The importance of bees in our ecosystems
Why are all the bees disappearing? Learn more about bees and their benefits for the environment.
Honey and wild bees account for 90% of the insects that pollinate1 our fruits and vegetables. Among these fruits and vegetables, apples, onions, cucumbers, almonds, peanuts and cotton depend exclusively or almost exclusively on bees for pollination.
It is therefore very important to make sure bees survive so we can ensure our own survival.
Where are the bees?
Bee colonies are collapsing all around the world. There are several factors for these collapses, but the scientific community is unanimous that two are the main cause:
First, varroa, which is a parasitic mite of the honey bee. It causes an illness – varroosis – that attacks adult bees and larvae and gradually weakens the colony. Because it has spread nearly everywhere honey bees are present, varroosis has become a global problem.
Second, the famous neonicotinoids, a type of pesticide used in agriculture and horticulture to get rid of parasites, weaken bees and make them more vulnerable to disease and bad weather.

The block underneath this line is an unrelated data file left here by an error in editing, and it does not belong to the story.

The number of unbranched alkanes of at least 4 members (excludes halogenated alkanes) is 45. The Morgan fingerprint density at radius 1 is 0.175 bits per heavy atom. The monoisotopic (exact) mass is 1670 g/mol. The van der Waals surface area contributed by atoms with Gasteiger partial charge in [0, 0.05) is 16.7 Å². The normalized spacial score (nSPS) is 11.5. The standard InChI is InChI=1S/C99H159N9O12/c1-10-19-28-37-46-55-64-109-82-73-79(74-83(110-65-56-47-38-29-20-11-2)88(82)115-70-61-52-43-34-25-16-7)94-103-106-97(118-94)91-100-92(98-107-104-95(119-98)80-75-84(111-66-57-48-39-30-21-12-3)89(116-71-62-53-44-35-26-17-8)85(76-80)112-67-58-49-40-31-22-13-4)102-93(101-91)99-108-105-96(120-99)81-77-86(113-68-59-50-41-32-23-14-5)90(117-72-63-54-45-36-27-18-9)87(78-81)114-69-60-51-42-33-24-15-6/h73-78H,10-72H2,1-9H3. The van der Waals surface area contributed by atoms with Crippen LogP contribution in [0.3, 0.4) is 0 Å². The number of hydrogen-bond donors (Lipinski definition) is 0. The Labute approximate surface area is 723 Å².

Because sustainable development is solution-driven, there are, luckily, solutions to this problem:
- Combat the use and proliferation of the bio-aggressors previously mentioned
- Gradually introduce honey bees to our urban centres, in balance with the hundreds of species of wild bee and other pollinators
Want to do your part to save the bees and other important pollinators? There are lots of things you can do in your yard and your garden that can make a big difference. Here are some ways you can help:
- Grow plants that attract pollinators
- Grow a variety of plants that flower at different times over the summer
- Incorporate native plants into your garden
Check out the Espace pour la vie website for a list of annuals and perennials that are easy to integrate into your garden that bees will love.